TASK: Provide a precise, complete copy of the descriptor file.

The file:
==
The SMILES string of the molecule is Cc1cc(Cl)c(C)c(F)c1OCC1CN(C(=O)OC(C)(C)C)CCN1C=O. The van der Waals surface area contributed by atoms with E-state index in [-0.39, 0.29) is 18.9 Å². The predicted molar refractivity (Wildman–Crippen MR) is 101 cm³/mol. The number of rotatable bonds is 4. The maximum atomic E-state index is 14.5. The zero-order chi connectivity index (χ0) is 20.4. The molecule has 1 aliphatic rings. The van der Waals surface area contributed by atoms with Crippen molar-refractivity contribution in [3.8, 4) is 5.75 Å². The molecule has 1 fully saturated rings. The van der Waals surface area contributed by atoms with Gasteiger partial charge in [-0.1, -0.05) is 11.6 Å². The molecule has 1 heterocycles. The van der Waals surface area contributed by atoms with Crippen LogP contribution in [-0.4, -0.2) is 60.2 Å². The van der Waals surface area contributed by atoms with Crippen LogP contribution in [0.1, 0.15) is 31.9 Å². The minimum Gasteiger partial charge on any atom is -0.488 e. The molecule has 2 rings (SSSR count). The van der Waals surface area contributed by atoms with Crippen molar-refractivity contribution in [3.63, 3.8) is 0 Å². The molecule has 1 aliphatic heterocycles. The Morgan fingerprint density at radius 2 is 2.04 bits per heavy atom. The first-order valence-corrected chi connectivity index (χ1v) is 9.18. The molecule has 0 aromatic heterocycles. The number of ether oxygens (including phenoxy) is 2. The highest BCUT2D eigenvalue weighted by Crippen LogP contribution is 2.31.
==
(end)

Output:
The SMILES string of the molecule is Cc1cc(Cl)c(C)c(F)c1OCC1CN(C(=O)OC(C)(C)C)CCN1C=O. The van der Waals surface area contributed by atoms with E-state index in [-0.39, 0.29) is 18.9 Å². The predicted molar refractivity (Wildman–Crippen MR) is 101 cm³/mol. The number of rotatable bonds is 4. The maximum atomic E-state index is 14.5. The zero-order chi connectivity index (χ0) is 20.4. The molecule has 1 aliphatic rings. The van der Waals surface area contributed by atoms with Crippen molar-refractivity contribution in [3.8, 4) is 5.75 Å². The molecule has 1 fully saturated rings. The van der Waals surface area contributed by atoms with Gasteiger partial charge in [-0.1, -0.05) is 11.6 Å². The molecule has 1 heterocycles. The van der Waals surface area contributed by atoms with Crippen LogP contribution in [-0.4, -0.2) is 60.2 Å². The van der Waals surface area contributed by atoms with Crippen LogP contribution in [0.1, 0.15) is 31.9 Å². The minimum Gasteiger partial charge on any atom is -0.488 e. The molecule has 2 rings (SSSR count). The van der Waals surface area contributed by atoms with Crippen molar-refractivity contribution in [3.63, 3.8) is 0 Å². The molecule has 1 aliphatic heterocycles. The Morgan fingerprint density at radius 2 is 2.04 bits per heavy atom. The first-order valence-corrected chi connectivity index (χ1v) is 9.18. The molecule has 0 aromatic heterocycles. The number of ether oxygens (including phenoxy) is 2. The highest BCUT2D eigenvalue weighted by Crippen LogP contribution is 2.31.